Wednesday, October 26, 2016

274. Christ Seen From Behind

Last Saturday, we visited the Fra Bartolomeo (or Bartolommeo, 1472-1517) exhibition at the Museum Boijmans van Beuningen in Rotterdam. Dozens of drawings illustrate his working method for religious paintings: pencil and ink studies of arms, draperies, bended foots of patrons, saints and other figures. The Rotterdam museum has the largest Fra Bartolomeo collection in the world, which mainly consists of hundreds of drawings that were gathered into two albums by the Florentine collector Niccolò Gabburri (1676-1742).

A large altar piece dominates the exhibition rooms. The upper part of this 'Madonna della Misericiordia' (1515) from the collection of the Museo Nazionale di Villa Guinigi, Lucca has an image of Christ with his arms outstretched representing the crucifixion.

Fra Bartolomeo, 'Madonna della Misericordia' (1515)
Two small sketches illustrated the working process for this part of the painting. Several sketches of the head of Christ and his naked torso with the outstretched arms show that Fra Bartolomeo studied every detail and considered several options, before he started on the painting.

Elsewhere in the museum, in a dark cellar like long room, a selection of drawings from other Renaissance artists such as Albrecht Dürer are on display from the museum's print room. Included is yet another sketch by Fra Bartolomeo: 'Studies for the upper half of the body and right arm of the crucified Christ seen from behind', executed in black chalk, heightened with yellow on ochre prepared paper (inventory number I 563 N39).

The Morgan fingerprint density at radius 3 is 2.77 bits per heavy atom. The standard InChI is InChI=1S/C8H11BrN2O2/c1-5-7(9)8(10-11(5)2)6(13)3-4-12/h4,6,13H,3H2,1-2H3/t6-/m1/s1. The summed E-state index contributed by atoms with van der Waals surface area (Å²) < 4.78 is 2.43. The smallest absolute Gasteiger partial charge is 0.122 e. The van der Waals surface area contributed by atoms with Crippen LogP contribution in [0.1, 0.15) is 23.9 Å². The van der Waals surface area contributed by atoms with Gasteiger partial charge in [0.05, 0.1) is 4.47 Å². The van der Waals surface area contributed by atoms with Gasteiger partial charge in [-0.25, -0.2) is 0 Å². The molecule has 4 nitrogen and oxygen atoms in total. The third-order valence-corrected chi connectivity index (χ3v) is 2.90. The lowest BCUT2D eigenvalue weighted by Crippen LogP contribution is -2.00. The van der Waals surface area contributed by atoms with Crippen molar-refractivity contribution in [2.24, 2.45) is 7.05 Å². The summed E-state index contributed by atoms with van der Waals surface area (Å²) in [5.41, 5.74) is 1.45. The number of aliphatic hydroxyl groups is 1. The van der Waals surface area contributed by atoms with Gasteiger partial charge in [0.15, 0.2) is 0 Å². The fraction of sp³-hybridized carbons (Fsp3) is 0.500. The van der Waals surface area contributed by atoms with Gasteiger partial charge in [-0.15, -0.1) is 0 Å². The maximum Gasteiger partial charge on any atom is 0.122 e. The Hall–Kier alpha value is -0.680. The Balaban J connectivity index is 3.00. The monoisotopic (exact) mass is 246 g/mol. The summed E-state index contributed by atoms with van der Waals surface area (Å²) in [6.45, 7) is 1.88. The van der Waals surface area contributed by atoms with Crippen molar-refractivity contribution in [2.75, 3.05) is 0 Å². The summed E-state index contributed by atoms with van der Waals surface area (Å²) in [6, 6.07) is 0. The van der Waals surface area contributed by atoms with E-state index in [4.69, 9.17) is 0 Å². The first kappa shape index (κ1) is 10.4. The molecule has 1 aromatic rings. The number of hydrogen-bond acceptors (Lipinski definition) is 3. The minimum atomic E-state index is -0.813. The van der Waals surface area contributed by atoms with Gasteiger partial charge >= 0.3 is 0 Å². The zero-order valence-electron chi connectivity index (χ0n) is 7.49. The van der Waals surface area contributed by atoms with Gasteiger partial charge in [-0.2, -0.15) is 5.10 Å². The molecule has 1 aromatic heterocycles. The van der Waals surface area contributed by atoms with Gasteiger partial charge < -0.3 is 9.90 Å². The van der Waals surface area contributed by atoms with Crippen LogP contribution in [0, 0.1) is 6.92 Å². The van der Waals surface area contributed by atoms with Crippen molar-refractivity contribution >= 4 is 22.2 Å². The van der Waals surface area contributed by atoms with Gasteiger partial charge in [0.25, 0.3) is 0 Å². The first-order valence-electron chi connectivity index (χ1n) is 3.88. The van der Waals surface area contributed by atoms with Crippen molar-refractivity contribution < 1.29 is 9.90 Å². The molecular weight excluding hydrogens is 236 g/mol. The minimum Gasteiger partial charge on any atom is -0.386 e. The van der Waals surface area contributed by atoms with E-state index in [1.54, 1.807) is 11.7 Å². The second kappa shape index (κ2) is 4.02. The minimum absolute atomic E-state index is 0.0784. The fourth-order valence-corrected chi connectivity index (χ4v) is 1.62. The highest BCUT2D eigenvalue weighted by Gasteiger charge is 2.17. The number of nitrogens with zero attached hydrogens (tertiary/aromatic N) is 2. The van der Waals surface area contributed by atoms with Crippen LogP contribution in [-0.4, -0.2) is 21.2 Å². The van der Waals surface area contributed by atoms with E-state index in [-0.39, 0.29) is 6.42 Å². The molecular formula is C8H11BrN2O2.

Fra Bartolomeo, study for Christ (Museum Boijmans van Beuningen, Rotterdam)
Earlier I tried to find such images of Christ seen on the back, because Ricketts included an image of the crucified Christ seen from behind as the last image in Oscar Wilde's The Sphinx (1894) - see blog 92 'With the back to the viewer'

Charles Ricketts, illustration from The Sphinx (detail)
This is a very rare example of Christ with the back to the viewer. Fra Bartolomeo never depicted Christ in this position, but needed to study the musculature from all angles. The museum's description of this image states:

A wooden crucifix that belonged to the preacher Savonarola was probably the inspiration for the type of crucified Christ that Fra Bartolommeo developed in his early years. Given the precision with which the tension in the muscles and tendons is depicted, this early drawing must have been made from a live model. Fra Bartolommeo has drawn the right arm a second time, focussing on light and shade.

There seems to be no relation to the paintings and other studies. Can Ricketts have known an image of this drawing?